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The loss.

The loss in the Cumberland is reported by Federal account at one hundred and twenty-one killed and drowned; in the Congress, one hundred and twenty-five killed, wounded, and missing. No report is made of the Minnesota, though she, too, had some killed and wounded. In the Confederate fleet we had some forty-five killed and wounded, the larger number of killed being on our wooden vessels. Exhausted with the nervous strain of the day, we slept soundly that night, anticipating a similar career of victory for the morrow.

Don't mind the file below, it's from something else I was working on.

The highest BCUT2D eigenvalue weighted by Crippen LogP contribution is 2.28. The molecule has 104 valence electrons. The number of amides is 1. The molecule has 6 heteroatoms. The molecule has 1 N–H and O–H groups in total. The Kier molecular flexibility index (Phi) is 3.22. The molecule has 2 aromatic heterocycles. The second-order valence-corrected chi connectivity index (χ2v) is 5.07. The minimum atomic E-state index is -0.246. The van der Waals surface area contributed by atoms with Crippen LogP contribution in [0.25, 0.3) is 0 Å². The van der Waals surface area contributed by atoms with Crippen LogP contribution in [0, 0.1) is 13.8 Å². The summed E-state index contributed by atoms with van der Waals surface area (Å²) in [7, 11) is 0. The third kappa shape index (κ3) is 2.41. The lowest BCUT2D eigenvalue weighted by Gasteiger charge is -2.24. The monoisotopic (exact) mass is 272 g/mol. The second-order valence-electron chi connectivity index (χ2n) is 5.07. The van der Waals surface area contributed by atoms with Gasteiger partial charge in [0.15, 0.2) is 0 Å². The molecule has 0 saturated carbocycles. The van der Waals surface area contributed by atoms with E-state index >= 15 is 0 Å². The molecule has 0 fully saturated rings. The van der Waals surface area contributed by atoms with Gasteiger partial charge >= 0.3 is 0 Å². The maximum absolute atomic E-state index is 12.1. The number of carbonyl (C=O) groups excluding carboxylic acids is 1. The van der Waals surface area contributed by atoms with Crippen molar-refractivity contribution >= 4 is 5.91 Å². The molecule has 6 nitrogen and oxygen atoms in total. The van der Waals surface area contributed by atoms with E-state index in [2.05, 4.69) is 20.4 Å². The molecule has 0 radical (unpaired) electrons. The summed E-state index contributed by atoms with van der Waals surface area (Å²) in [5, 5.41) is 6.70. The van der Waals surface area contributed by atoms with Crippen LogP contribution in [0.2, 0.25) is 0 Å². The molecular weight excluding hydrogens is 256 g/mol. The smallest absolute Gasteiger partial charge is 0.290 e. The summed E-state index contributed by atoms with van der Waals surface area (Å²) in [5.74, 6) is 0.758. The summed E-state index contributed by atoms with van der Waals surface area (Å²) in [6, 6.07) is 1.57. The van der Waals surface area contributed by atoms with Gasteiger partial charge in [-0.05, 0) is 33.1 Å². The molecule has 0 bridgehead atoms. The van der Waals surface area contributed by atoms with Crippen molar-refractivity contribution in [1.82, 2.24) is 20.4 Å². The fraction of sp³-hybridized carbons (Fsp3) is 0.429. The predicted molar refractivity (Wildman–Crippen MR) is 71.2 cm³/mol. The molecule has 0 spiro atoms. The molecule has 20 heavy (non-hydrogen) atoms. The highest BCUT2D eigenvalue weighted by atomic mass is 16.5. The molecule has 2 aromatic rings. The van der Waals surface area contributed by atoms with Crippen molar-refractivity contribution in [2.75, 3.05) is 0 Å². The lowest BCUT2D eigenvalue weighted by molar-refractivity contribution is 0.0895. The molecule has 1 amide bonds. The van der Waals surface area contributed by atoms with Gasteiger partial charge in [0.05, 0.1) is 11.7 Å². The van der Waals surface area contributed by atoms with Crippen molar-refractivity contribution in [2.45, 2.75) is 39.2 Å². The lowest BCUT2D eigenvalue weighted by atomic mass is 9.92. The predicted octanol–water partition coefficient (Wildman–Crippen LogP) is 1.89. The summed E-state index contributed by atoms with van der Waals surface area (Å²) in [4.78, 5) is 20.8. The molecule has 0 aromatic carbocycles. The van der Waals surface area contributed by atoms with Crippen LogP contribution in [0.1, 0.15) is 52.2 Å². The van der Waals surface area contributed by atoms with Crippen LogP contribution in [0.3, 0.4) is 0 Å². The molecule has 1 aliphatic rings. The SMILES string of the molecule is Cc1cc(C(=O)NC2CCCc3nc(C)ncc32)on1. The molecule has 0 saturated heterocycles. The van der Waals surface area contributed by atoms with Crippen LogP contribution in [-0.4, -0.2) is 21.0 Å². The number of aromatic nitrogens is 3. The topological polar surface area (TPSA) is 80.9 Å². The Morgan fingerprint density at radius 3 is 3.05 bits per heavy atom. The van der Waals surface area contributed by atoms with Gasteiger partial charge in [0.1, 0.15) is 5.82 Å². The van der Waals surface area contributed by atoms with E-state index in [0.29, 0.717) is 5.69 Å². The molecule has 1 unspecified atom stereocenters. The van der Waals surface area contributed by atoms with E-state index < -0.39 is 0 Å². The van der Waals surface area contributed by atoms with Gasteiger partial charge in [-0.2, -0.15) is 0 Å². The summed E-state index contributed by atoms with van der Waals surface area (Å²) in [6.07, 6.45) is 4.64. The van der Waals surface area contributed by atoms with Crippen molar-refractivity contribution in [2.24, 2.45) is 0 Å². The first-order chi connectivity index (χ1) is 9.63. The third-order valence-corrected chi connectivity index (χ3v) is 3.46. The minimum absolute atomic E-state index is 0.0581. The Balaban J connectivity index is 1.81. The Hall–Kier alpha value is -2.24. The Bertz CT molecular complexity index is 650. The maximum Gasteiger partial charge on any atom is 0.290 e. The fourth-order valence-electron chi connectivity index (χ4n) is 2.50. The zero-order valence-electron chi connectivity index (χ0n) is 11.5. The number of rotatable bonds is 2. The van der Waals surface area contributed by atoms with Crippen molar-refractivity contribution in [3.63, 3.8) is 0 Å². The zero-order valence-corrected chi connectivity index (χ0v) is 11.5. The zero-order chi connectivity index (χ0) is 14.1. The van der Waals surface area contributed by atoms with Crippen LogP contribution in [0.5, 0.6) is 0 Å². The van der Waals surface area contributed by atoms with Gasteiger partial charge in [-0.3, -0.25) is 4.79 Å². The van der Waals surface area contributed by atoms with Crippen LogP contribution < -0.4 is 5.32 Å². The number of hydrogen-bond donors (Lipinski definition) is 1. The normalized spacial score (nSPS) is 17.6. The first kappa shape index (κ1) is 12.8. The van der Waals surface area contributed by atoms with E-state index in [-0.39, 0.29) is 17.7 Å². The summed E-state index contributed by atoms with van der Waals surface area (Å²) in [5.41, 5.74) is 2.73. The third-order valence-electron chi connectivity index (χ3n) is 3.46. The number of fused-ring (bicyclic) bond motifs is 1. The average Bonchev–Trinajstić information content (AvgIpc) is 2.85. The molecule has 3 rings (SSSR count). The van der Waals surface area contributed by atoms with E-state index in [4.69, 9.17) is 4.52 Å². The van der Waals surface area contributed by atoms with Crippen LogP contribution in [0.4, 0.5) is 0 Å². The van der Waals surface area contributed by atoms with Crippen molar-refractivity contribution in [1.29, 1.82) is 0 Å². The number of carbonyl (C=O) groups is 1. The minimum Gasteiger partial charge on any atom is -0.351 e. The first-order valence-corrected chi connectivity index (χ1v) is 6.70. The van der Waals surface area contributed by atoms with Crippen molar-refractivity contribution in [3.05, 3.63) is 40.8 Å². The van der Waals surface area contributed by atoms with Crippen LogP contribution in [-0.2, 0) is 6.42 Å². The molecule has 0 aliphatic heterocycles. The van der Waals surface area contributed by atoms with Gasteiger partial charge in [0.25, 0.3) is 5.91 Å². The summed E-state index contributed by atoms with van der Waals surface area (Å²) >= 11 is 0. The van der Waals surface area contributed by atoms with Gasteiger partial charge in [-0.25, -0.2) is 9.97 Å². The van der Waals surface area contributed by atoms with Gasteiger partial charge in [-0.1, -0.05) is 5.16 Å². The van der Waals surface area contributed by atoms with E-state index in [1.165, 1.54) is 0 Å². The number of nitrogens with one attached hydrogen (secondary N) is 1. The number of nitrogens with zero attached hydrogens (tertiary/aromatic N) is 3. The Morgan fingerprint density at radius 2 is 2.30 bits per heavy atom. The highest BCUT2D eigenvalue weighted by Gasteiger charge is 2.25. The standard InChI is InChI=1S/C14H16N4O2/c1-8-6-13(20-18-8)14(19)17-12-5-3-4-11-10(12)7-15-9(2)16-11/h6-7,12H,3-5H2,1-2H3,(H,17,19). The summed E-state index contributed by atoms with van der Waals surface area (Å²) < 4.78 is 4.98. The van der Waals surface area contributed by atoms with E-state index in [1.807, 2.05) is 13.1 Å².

The Monitor (or Ericsson) had been built in one hundred days especially to meet the Merrimac. She arrived at Fort Monroe at 9 P. M. of March 8th. Secretary Welles had telegraphed Commodore Paulding at the New York yard March 6th: ‘Let the Monitor come direct to Washington, anchoring below Alexandria.’ Similar orders had been sent to Captain John Marston, United States Navy, at Fort Monroe. Marston took upon himself the responsibility of disobeying, and kept the Monitor in Hampton Roads. Had Secretary Welles' order been obeyed, the Merrimac on the 9th would have captured not only the Minnesota, St. Lawrence and Roanoke, but every vessel that remained inside of Fortress Monroe. In the engagement of the 8th the Merrimac had lost her prow in striking the Cumberland, two of her guns had been disabled, so as to be useless, by shot from the Cumberland, and her smoke-stack and steam-pipe had been so riddled that it was difficult to keep up sufficient steam. In this plight she was to meet her antagonist. At daylight on the 9th we discovered that the frigates Roanoke and St. Lawrence had been floated and moved to Old Point, but the Minnesota was yet aground in the same position. Near her we discovered an object like a raft, floating low in the water, with smoke-stack and turret amidships.

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